From the Worldwide Faith News archives www.wfn.org
ABCUSA: Weiss Brings American Baptist Voice to Peace Delegations
"SCHRAMM, Richard" <Richard.Schramm@abc-usa.org>
Fri, 14 Feb 2003 08:47:29 -0500
American Baptist News Service (Valley Forge, Pa. 2/14/03)--The Rev. Dr.
Daniel E. Weiss, who served as general secretary of American Baptist
Churches USA from 1988 to 2000, is part of two delegations that are meeting
this month with European church and political leaders to promote peaceful
solutions to the Iraq crisis.
Weiss was asked by American Baptist Churches USA General Secretary the Rev.
Dr. A. Roy Medley to represent the denomination "as a distinguished and
knowledgeable spokesman for the historic American Baptist commitment to
peace, dialog and reconciliation in the name of Christ."
The National Council of Churches of Christ has organized visits to five
European capitals as part of the U.S. ecumenical body's search for
diplomatic means of avoiding conflict. The effort was underwritten by a
special gift to the NCCC from an individual desirous of encouraging the
pursuit of peaceful diplomacy.
The first delegation met Feb. 5 in Berlin with counterparts from across
Europe and with German Chancellor Gerhard Schroeder.
Weiss was part of a five-member NCCC delegation that met with
representatives of French churches Feb. 10-11. He also will join the
delegation to London (Feb. 17-19), co-sponsored by the Christian
organization Sojourners, which plans to meet with Prime Minister Tony Blair
and the Archbishop of Canterbury. Other delegations are scheduled for Rome
(Feb. 25-28) and Moscow and/or Madrid at a time to be determined.
Participating in the Paris visit, in addition to Weiss, were the Rev.
Michael E. Livingston, executive director, International Council of
Community Churches, Trenton, N.J.; Thomas H. Jeavons, Wallingford, Pa.,
general secretary, Philadelphia Yearly Meeting, Religious Society of
Friends; Father Stanley DeBoe, Trinitarian Fathers, Silver Spring, Md.; and
John Briscoe, NCCC staff, New York.
They met with representatives of the Roman Catholic Church, the Reformed
Church, the Lutheran Church and the Baptist Federation of France; the bishop
of the American Episcopal Church in Europe; a representative of the Baptist
Churches of France; staff of the French Protestant Federation; and Hubert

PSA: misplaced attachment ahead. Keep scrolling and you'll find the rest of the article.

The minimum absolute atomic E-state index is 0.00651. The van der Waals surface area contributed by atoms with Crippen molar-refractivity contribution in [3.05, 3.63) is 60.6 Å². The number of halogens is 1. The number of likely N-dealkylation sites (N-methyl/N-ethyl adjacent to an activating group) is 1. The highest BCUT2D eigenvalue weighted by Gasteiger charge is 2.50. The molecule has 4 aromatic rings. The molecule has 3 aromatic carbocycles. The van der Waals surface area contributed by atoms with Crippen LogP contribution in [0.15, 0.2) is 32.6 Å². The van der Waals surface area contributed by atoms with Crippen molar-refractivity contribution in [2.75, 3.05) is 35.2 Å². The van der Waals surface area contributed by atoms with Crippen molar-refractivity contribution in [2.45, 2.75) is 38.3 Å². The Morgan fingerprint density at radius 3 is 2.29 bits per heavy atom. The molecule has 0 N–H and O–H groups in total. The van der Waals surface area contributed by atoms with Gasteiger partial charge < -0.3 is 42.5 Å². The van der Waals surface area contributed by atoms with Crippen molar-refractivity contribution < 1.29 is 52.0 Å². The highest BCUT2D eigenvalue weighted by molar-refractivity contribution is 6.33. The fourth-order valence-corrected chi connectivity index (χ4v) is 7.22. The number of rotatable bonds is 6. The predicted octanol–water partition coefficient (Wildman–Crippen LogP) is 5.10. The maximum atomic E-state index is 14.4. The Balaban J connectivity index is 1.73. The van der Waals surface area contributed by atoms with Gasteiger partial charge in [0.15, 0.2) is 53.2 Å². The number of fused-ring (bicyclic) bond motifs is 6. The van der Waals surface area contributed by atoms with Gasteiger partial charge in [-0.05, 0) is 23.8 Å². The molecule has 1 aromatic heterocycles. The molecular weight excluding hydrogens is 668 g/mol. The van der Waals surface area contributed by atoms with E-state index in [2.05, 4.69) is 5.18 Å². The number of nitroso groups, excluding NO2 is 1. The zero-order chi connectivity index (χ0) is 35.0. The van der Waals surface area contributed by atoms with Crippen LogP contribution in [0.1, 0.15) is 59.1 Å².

Colin de Verdiere, general secretary of the French Ministry of Foreign
Both the National Council of Churches, whose members include 36 Protestant,
Orthodox, African American and Peace member churches with a combined
membership of 50 million, and the U.S. Conference of Catholic Bishops
formally are on record in opposition to war with Iraq.
Weiss, who served as spokesperson for the delegation, noted that many
Europeans were unaware that there is significant opposition to war at this
time within the U.S. Christian community. In identifying the broad spectrum
of churches in the U.S. that are calling for peaceful alternatives to war,
Weiss cited the likely staggering toll of military and civilian lives that
would result from conflict. "We don't like Saddam Hussein," he said, "but
we feel there are much better ways to resolve the Iraq crisis than this."
He summarized the position of the group, emphasizing that while not all
members of the religious groups represented agreed with the delegation's
position, "we believe a majority do; many member communions have made
official statements reflecting the position we express."
He also noted the delegation believed:
"...Saddam Hussein is an evil and dangerous dictator and should be removed;
"our allegiance to Jesus Christ, the Prince of Peace, transcends all
geographical boundaries and all governments;
"all attempts to solve the problems with Iraq through peaceful solution must
be exhausted before war is considered;
"...it is vitally important to live up to the UN charter and to avoid
destroying or weakening NATO;
"[while] we range, in our memberships, from pacifists to those holding a
just war position, the conditions for a just war...have not been met;
"the long-range fallout from war has not been adequately assessed; it will
destabilize the Middle East, cause an additional threat to Israel, cause an
even greater breech in long-term Christian/Muslim relations [and] is likely
to have far reaching environmental implications (we recalled the burning of
oil wells and the pollution of the gulf during the 1991 war which is still
not cleaned up)."
"... We, therefore, oppose going to war since it has not been clearly
thought out strategically, is morally wrong and economically disastrous,"
the delegation maintained.
General Secretary Medley said: "It is my prayer that the voices of American
Baptists--and those of all others who are deeply motivated by Christ's call
to peacemaking--will help to soften hardened hearts, setting the stage for
diplomacy and not aggression. While American Baptist Churches USA is not a
traditional "peace" church in the strictest sense, I am convinced that in
every church and every family of our denomination there is a profound
yearning for global peace. I ask all American Baptists to seize this
fragile moment and prayerfully seek, in the name of Christ, genuine
wholeness and understanding within God's creation."
American Baptist News Service: Office of Communication, American Baptist
Churches USA, P.O. Box 851, Valley Forge, PA 19482-0851; (800)ABC-3USA x2077
/ (610)768-2077; fax: (610)768-2320; www.abc-usa.org;
Browse month . . .
Browse month (sort by Source) . . .
Advanced Search & Browse . . .